At no other time in human life are the clinical manifestations of neurological disease as subtle as they are in the newborn infant. Many neural structures that later govern the highest cognitive activities of the human brain are functionally silent in the infant. This structural–functional disconnect is even more pronounced in the premature newborn, in whom serious cerebral pathology is unfortunately common. Thus, the need for high-resolution imaging of the neonatal brain is great indeed, and in response to that need a virtual explosion of research and application of such imaging has occurred in the past 25 years. Therein lies the timeliness of this comprehensive, up-to-date book on imaging the neonatal brain. Dr Mary Rutherford and her colleagues have succeeded in a most decisive way in creating such a book.
The book is divided in a logical manner into four major sections. Part I deals with practical issues, Part II with anatomy and development of the immature brain, Part III with pathology, and Part IV with disorders in the newborn infant. A total of 18 well-organized chapters, most of which are within Part IV, are followed by a detailed and informative glossary of physics terms.
The chapters are written by experts in the field and are presented in a uniform organizational style. The chapter summaries are succinct and very useful. The images, the core of the book, are superb and abundant. However, importantly, the chapters place the images in the context of clinical aspects, which are discussed clearly but succinctly throughout.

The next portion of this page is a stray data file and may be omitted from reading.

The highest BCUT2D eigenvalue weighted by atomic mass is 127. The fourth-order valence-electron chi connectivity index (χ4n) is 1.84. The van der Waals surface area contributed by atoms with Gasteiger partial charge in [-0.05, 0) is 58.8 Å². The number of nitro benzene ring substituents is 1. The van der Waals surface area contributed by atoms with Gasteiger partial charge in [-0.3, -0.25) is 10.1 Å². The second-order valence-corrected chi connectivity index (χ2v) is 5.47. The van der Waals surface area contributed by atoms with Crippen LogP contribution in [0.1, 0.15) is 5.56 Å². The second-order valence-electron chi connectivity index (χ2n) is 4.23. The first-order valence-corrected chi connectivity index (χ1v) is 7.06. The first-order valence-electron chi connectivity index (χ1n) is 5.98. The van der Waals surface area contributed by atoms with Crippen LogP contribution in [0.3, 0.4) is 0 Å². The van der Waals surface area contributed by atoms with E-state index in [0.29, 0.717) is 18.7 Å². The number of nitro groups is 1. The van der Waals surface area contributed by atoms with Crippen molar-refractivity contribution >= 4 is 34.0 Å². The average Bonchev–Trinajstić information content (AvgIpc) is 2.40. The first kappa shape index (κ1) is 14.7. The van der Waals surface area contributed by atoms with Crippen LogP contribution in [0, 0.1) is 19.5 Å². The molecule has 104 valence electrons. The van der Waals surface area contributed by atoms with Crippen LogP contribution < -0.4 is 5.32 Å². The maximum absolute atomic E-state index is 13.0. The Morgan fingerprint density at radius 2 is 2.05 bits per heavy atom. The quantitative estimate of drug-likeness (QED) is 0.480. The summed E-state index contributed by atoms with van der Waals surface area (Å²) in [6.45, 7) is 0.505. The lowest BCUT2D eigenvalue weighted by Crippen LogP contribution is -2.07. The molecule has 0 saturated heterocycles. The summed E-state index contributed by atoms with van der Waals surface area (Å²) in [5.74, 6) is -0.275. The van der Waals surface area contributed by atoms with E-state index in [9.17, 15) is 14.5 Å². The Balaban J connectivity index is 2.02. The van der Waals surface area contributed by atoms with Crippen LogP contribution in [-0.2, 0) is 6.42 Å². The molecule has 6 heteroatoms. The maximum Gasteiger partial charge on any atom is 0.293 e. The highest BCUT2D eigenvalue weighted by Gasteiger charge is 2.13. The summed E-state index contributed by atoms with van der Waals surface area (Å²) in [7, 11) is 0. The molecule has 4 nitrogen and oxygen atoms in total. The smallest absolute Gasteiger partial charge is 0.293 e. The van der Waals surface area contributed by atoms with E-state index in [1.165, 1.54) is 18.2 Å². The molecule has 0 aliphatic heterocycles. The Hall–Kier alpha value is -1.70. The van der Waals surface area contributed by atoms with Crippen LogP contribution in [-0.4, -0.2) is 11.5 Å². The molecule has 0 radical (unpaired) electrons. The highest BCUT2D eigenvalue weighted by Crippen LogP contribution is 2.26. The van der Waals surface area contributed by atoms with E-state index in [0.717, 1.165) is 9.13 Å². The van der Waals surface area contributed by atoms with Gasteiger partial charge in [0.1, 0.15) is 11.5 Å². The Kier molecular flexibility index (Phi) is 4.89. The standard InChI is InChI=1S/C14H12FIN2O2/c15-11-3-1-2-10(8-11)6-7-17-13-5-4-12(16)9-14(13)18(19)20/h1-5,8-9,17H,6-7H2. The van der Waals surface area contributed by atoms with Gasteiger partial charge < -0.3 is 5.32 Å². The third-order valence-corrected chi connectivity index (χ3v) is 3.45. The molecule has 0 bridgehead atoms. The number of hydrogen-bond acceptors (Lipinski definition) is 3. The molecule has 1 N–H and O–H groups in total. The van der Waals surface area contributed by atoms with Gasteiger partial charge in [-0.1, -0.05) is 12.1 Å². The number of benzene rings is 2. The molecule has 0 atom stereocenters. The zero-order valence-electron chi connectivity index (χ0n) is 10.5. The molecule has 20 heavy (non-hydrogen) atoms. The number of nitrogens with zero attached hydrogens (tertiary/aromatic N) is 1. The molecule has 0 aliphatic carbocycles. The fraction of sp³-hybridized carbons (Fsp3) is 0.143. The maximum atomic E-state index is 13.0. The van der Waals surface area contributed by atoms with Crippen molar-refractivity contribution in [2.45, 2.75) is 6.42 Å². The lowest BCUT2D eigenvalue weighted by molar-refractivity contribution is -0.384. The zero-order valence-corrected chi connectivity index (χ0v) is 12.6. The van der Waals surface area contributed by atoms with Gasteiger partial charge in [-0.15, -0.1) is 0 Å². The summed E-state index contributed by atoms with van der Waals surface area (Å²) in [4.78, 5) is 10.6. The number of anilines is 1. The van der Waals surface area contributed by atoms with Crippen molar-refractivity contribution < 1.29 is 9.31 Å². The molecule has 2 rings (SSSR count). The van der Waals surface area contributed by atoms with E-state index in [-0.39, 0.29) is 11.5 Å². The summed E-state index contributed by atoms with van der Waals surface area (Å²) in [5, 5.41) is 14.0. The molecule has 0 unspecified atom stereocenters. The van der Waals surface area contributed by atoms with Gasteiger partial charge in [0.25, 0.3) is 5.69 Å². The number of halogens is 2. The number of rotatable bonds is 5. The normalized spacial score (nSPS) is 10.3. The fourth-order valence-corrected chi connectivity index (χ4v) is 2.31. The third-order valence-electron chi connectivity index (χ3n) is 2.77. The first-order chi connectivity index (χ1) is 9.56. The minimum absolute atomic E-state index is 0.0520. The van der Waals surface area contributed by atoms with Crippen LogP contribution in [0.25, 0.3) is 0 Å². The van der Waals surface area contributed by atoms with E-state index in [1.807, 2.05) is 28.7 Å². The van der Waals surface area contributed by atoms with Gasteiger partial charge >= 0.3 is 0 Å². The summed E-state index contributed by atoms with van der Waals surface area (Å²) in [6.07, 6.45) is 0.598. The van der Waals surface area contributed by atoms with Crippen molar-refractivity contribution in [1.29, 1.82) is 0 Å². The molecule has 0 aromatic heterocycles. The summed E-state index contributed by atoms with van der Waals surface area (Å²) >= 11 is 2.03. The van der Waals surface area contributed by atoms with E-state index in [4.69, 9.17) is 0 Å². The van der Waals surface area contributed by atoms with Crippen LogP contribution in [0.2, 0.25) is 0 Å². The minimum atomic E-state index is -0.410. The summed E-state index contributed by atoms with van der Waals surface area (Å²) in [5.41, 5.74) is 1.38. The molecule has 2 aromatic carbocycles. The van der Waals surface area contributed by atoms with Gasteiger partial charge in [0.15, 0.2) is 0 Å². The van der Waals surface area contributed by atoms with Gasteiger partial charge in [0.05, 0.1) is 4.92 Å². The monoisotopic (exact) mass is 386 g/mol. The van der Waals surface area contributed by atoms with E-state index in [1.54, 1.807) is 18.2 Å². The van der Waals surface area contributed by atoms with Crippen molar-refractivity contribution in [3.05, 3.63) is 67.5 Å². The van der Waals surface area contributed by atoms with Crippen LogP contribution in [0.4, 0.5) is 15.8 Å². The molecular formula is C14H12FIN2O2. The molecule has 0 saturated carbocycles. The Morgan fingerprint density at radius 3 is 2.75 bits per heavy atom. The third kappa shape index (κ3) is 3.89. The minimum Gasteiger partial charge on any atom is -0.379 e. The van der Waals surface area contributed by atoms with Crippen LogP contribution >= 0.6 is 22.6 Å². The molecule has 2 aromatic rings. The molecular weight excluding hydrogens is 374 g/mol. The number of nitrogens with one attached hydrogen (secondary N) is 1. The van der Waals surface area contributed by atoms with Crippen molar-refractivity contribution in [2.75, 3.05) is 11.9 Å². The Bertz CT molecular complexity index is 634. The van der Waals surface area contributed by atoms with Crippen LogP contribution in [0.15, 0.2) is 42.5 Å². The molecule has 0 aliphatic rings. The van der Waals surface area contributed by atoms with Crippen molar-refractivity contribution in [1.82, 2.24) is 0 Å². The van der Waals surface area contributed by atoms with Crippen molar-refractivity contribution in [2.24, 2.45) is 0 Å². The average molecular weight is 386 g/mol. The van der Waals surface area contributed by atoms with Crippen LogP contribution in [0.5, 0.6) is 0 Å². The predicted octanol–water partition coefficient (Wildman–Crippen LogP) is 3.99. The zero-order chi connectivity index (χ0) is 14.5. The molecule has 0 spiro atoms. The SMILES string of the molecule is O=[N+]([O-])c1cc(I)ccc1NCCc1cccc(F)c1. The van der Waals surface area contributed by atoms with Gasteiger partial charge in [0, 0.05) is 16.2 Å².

Although all the chapters are valuable, many deserve special note. For example, the discussions of normal development of both the preterm and term brain include insights gained not only from conventional MRI but also from diffusion-based, volumetric and functional MRI, and from MR spectroscopy. The chapter on the asphyxiated term infant is a classic and reflects the large personal contributions of Dr Rutherford. Similarly, the chapter on cerebral infarction by Mercuri, Dubowitz and Rutherford draws appropriately heavily on the authors’ superb contributions. The chapters on ischemic lesions of the preterm infant by de Vries et al., hemorrhagic lesions by Rutherford, and vascular malformations by Lasjaunias et al. are also particularly notable. Chapters on imaging brain structure in the fetus and visual function in the newborn show us some of the future promise of this field.
Dr Rutherford is to be congratulated for her personal contributions, for assembling a superb group of authors, and for orchestrating all the contributions into an outstanding book on neonatal brain imaging. It should prove useful to anyone involved in the evaluation and care of the newborn.
Joseph J Volpe, MD
Children’s Hospital/Harvard Medical School
May 21, 2001